After that, an administrative law judge dealt the strikers a crushing blow ruling that they were not eligible to receive unemployment benefits and that those who had received them had to pay back the money already received.[111] A separate strike in June involving 450 union workers in the L-P facility in Antioch in eastern Contra Costa County also ended in defeat, in part due to disputes between the IWA and the IBEW.[112] L-P’s profits had dropped 95 percent in the first quarter of 1985 after dropping 72 percent the previous two, and the union officials spun this revelation as proof that the boycott had succeeded, but Harry Merlo countered that this was due more to market factors.[113] Adding salt to the wounds, on December 5, 1985, the NLRB officially recognized the decertification of the unions at five more of L-P’s mills, including facilities in Big Lagoon, Carlotta, Cloverdale, Fremont, and Samoa, bringing the total number of L-P mills that purged the union to 14.[114]

Meanwhile, the other timber corporations throughout the Pacific Northwest, now emboldened by Merlo’s brazenness, began demanding wage cuts and provoking strikes to attempt to bust the unions in their mills and woods divisions. For example, in June of 1985, Weyerhaeuser demanded wage and benefit cuts of about $4 an hour at 22 of mills in Oregon and Washington. Almost 7,500 IWA members went on strike for six weeks, but Weyerhaeuser weathered the strike and was able to force an agreement with the IWA including the initially proposed concessions, plus the implementation of a complex “profit-sharing” scheme.[115] Tying the workers’ wages to the company’s profits, an institutionalized form of labor-management “partnership”, recalled the production bonuses of the old Humboldt Labor Company, and violated the very core principles of unionism, by pitting worker against worker (especially in matters of safety), enabling speedups—which the now competitively minded workers wouldn’t likely challenge, and forcing down conditions in other mills. Additionally, the wage “enhancements” pitted workers against environmentalists, and ultimately themselves, because now short term bonuses were far more important than long term sustainability and job security.[116] Yet, the unions were weakened beyond a capacity to refuse. Lumber companies throughout the Pacific Northwest followed suit and the unions lost many bitter and prolonged strikes over the next half-decade.[117] Even when they won partial gains, they lost ground, as did the IWA members at Simpson’s Korbel and Arcata facilities, who won modest wage increases—less than the union had wanted—but were subjected to the incentive scheme.[118]

In spite of his grand showing in protesting L-P’s spray at Juan Creek, Don Nelson himself caved into to economic pressure at Georgia Pacific. In the summer of 1985, IWA Local 3-469 fought against, but was ultimately forced into accepting G-P’s demands for concessionary contract, though as many as 80 percent of the rank & file workers initially voted to strike.[119] The company threatened a lockout from the start, demanding that the union, “better play ball, or else.”[120] The rank and file’s resistance to the concessions was broken by pressure from the IWA’s international officials who sent representatives to Fort Bragg to browbeat the local into accepting the give-backs out of fear of backlash from G-P.[121] Average wages decreased from $10.71 per hour to $8.74. They also gave up four paid holidays, and vacation pay was cut by 30 percent. The wage and benefit cuts amount to almost 25 percent, and the starting wage, $7.00 per hour was the same as the now non-union L-P mills.[122]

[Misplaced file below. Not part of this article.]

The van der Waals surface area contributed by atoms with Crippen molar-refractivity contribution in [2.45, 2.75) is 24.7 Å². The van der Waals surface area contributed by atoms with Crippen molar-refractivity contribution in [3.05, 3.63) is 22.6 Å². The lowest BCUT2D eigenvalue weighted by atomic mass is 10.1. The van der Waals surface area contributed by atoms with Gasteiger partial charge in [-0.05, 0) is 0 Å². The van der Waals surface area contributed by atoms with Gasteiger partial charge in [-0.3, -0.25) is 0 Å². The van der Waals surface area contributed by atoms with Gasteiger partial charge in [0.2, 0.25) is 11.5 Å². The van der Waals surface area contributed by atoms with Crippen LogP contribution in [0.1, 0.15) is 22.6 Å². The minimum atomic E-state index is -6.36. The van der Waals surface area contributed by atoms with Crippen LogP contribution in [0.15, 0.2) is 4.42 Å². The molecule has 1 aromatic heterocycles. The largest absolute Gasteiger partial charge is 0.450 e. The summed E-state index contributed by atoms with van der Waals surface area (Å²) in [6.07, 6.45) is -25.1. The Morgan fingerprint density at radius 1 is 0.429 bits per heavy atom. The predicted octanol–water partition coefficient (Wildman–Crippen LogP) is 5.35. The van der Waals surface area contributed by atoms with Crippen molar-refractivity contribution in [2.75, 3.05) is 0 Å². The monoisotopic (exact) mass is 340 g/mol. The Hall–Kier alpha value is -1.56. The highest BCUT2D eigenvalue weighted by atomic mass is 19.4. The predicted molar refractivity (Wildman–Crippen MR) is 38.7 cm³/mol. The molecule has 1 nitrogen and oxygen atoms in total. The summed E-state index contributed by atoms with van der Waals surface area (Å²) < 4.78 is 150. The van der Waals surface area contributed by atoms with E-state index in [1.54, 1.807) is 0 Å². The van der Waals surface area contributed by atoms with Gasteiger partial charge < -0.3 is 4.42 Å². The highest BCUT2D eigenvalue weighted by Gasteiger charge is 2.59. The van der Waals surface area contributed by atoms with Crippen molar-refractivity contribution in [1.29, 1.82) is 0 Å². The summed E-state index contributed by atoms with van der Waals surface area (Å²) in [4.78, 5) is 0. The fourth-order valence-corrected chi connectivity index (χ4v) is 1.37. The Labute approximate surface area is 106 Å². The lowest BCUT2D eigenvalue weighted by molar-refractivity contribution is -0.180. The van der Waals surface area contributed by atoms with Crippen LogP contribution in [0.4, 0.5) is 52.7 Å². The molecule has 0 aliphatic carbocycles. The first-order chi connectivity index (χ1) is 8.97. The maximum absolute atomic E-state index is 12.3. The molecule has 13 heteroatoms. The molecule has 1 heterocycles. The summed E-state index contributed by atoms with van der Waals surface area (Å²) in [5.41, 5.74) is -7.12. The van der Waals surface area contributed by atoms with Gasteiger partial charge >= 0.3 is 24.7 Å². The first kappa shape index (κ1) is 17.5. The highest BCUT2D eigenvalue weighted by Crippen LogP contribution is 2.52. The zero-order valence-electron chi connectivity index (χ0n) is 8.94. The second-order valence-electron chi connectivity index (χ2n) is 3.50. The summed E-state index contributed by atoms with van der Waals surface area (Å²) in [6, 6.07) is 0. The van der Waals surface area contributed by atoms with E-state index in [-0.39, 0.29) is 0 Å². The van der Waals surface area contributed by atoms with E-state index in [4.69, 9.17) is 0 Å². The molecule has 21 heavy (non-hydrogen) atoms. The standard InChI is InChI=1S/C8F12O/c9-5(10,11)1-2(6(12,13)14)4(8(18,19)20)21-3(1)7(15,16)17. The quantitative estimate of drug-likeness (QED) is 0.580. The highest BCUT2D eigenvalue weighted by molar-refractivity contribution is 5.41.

Nelson urged the rank and file members to accept the cutbacks, because the company claimed it needed more profits to assure the workers continued employment. In exchange for the wage cuts, workers would receive production bonuses based on the company’s profit earnings. Over the next three years, however, these bonuses totaled far less than the 25 percent wage give-back, and by 1989, the mill workers were making far less than they had expected.[123] During the life of the contract, the company modernized the mill and made cut backs anyway,[124] and ultimately, IWA International President Bill Hubble would denounce the profit sharing scheme and urge IWA locals to oppose them.[125] To make matters worse, the IWA’s concessions had also included language allowing G-P to begin contracting out what was once union logging divisions to gyppo firms, thus eliminating union membershipwhich robbed the millworkers of significant economic clout provided by the formerly unionized loggers—and further depressing wages and working conditions throughout Mendocino County.[126]

Wayne Thorstrom summarized the dismay felt among the IWA Local 3-469 rank and file members as well as many loggers in the county declaring:

“Through the union, we developed a lot of new safety precautions for the company and now that all the G-P loggers are going to be eliminated eventually, all these guys are going to be out in the cold. Who’s going to represent them? These are the guys these big companies think they can spray, and spray, and not warn them ahead of time. We’re going backwards instead of forward. I believe in organized labor. Who’s going to represent these fellows?”[127]

Sierra Club activist Ron Guenther shared Thorstrom’s dismay, opining:

“A lumber workers union that asks the State Legislature for sustained-yield legislation to protect the future of the forest industry…and which acts in solidarity with forest workers poisoned by the Louisiana-Pacific Corporation at Juan Creek is subject to immediate mass firings of its members. Union woods crews, truck drivers, and support crews are eliminated and replaced with others more amenable to speeding up the pace of forest destruction and increasing corporate profit. With top timber industry executives being paid close to $1 million a year, and with the industry raking in many hundreds of millions in exploitive profits each year, deep wage cuts are demanded of local union members to increase corporate profit and ‘efficiency.’”[128]